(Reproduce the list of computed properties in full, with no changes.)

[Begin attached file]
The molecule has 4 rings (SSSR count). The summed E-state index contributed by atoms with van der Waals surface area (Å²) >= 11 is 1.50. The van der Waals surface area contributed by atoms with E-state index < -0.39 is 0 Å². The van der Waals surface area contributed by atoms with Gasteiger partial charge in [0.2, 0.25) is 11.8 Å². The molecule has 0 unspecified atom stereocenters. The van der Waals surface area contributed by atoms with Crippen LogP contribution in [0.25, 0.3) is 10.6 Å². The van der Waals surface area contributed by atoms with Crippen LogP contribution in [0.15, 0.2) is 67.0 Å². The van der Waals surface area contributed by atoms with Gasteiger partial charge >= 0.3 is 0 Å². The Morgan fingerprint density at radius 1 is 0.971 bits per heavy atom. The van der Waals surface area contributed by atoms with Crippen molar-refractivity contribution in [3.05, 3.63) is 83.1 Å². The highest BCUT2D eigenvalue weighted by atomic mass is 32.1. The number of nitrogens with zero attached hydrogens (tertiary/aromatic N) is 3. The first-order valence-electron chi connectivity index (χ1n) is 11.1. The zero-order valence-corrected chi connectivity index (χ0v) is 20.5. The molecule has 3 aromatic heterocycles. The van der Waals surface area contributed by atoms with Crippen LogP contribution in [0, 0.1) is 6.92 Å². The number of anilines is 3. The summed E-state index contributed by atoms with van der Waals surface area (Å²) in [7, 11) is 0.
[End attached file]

The molecule has 4 rings (SSSR count). The summed E-state index contributed by atoms with van der Waals surface area (Å²) >= 11 is 1.50. The van der Waals surface area contributed by atoms with E-state index < -0.39 is 0 Å². The van der Waals surface area contributed by atoms with Gasteiger partial charge in [0.2, 0.25) is 11.8 Å². The molecule has 0 unspecified atom stereocenters. The van der Waals surface area contributed by atoms with Crippen LogP contribution in [0.25, 0.3) is 10.6 Å². The van der Waals surface area contributed by atoms with Crippen LogP contribution in [0.15, 0.2) is 67.0 Å². The van der Waals surface area contributed by atoms with Gasteiger partial charge >= 0.3 is 0 Å². The Morgan fingerprint density at radius 1 is 0.971 bits per heavy atom. The van der Waals surface area contributed by atoms with Crippen molar-refractivity contribution in [3.05, 3.63) is 83.1 Å². The highest BCUT2D eigenvalue weighted by atomic mass is 32.1. The number of nitrogens with zero attached hydrogens (tertiary/aromatic N) is 3. The first-order valence-electron chi connectivity index (χ1n) is 11.1. The zero-order valence-corrected chi connectivity index (χ0v) is 20.5. The molecule has 3 aromatic heterocycles. The van der Waals surface area contributed by atoms with Crippen LogP contribution in [0, 0.1) is 6.92 Å². The number of anilines is 3. The summed E-state index contributed by atoms with van der Waals surface area (Å²) in [7, 11) is 0.